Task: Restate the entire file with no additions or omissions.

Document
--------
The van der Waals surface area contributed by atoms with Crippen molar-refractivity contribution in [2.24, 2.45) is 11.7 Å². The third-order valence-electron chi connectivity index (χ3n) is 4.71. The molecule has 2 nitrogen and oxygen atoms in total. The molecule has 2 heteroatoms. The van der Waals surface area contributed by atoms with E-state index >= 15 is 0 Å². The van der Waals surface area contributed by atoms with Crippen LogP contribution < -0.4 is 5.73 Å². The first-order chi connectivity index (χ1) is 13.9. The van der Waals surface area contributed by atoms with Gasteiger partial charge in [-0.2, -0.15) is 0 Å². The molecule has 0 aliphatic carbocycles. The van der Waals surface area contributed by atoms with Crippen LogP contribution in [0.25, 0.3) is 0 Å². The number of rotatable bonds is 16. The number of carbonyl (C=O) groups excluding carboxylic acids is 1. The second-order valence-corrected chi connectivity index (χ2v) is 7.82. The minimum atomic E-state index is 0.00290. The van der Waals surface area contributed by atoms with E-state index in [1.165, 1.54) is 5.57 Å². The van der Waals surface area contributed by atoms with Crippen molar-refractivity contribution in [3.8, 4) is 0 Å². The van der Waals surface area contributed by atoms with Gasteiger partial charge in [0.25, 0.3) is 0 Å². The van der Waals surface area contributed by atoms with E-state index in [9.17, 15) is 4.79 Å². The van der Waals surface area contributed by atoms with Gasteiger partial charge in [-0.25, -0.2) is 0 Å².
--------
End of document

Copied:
The van der Waals surface area contributed by atoms with Crippen molar-refractivity contribution in [2.24, 2.45) is 11.7 Å². The third-order valence-electron chi connectivity index (χ3n) is 4.71. The molecule has 2 nitrogen and oxygen atoms in total. The molecule has 2 heteroatoms. The van der Waals surface area contributed by atoms with E-state index >= 15 is 0 Å². The van der Waals surface area contributed by atoms with Crippen LogP contribution < -0.4 is 5.73 Å². The first-order chi connectivity index (χ1) is 13.9. The van der Waals surface area contributed by atoms with Gasteiger partial charge in [-0.2, -0.15) is 0 Å². The molecule has 0 aliphatic carbocycles. The van der Waals surface area contributed by atoms with Crippen LogP contribution in [0.25, 0.3) is 0 Å². The number of rotatable bonds is 16. The number of carbonyl (C=O) groups excluding carboxylic acids is 1. The second-order valence-corrected chi connectivity index (χ2v) is 7.82. The minimum atomic E-state index is 0.00290. The van der Waals surface area contributed by atoms with E-state index in [1.165, 1.54) is 5.57 Å². The van der Waals surface area contributed by atoms with Crippen molar-refractivity contribution in [3.8, 4) is 0 Å². The van der Waals surface area contributed by atoms with Gasteiger partial charge in [0.25, 0.3) is 0 Å². The van der Waals surface area contributed by atoms with E-state index in [9.17, 15) is 4.79 Å². The van der Waals surface area contributed by atoms with Gasteiger partial charge in [-0.25, -0.2) is 0 Å².